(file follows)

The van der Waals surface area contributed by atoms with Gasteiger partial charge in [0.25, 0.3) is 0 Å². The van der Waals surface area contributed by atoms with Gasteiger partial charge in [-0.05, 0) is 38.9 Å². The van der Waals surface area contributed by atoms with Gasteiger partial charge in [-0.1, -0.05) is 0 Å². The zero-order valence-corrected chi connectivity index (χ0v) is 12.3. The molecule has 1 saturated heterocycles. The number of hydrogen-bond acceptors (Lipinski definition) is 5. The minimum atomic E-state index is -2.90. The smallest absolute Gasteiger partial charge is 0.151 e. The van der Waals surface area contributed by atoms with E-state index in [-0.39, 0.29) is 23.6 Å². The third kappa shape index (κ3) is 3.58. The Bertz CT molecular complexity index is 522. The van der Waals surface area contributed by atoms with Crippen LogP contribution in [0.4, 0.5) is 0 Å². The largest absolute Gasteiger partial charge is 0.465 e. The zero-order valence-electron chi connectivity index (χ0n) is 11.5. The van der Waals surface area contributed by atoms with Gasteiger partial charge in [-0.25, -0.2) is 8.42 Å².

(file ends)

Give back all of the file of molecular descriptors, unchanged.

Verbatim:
The van der Waals surface area contributed by atoms with Gasteiger partial charge in [0.25, 0.3) is 0 Å². The van der Waals surface area contributed by atoms with Gasteiger partial charge in [-0.05, 0) is 38.9 Å². The van der Waals surface area contributed by atoms with Gasteiger partial charge in [-0.1, -0.05) is 0 Å². The zero-order valence-corrected chi connectivity index (χ0v) is 12.3. The molecule has 1 saturated heterocycles. The number of hydrogen-bond acceptors (Lipinski definition) is 5. The minimum atomic E-state index is -2.90. The smallest absolute Gasteiger partial charge is 0.151 e. The van der Waals surface area contributed by atoms with E-state index in [-0.39, 0.29) is 23.6 Å². The third kappa shape index (κ3) is 3.58. The Bertz CT molecular complexity index is 522. The van der Waals surface area contributed by atoms with Crippen LogP contribution in [0.4, 0.5) is 0 Å². The largest absolute Gasteiger partial charge is 0.465 e. The zero-order valence-electron chi connectivity index (χ0n) is 11.5. The van der Waals surface area contributed by atoms with Gasteiger partial charge in [-0.25, -0.2) is 8.42 Å².